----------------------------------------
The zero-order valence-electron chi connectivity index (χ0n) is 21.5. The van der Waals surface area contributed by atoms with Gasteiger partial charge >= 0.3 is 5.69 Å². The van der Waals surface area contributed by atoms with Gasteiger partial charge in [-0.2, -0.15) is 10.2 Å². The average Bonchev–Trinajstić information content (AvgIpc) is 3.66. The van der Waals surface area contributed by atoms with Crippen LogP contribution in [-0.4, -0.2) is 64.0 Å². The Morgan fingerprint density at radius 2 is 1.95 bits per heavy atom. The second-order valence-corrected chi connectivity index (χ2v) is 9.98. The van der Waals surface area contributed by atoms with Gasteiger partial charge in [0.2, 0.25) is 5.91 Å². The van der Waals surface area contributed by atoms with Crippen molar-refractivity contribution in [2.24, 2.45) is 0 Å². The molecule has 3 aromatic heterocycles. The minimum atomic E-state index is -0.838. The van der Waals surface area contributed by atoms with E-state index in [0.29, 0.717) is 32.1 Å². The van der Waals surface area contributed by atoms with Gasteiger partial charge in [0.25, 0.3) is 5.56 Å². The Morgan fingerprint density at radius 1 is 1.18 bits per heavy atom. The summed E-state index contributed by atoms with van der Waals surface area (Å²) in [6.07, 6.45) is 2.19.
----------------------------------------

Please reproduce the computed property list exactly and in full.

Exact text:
The zero-order valence-electron chi connectivity index (χ0n) is 21.5. The van der Waals surface area contributed by atoms with Gasteiger partial charge >= 0.3 is 5.69 Å². The van der Waals surface area contributed by atoms with Gasteiger partial charge in [-0.2, -0.15) is 10.2 Å². The average Bonchev–Trinajstić information content (AvgIpc) is 3.66. The van der Waals surface area contributed by atoms with Crippen LogP contribution in [-0.4, -0.2) is 64.0 Å². The Morgan fingerprint density at radius 2 is 1.95 bits per heavy atom. The second-order valence-corrected chi connectivity index (χ2v) is 9.98. The van der Waals surface area contributed by atoms with Gasteiger partial charge in [0.2, 0.25) is 5.91 Å². The van der Waals surface area contributed by atoms with Crippen molar-refractivity contribution in [2.24, 2.45) is 0 Å². The molecule has 3 aromatic heterocycles. The minimum atomic E-state index is -0.838. The van der Waals surface area contributed by atoms with E-state index in [0.29, 0.717) is 32.1 Å². The van der Waals surface area contributed by atoms with Gasteiger partial charge in [0.25, 0.3) is 5.56 Å². The Morgan fingerprint density at radius 1 is 1.18 bits per heavy atom. The summed E-state index contributed by atoms with van der Waals surface area (Å²) in [6.07, 6.45) is 2.19.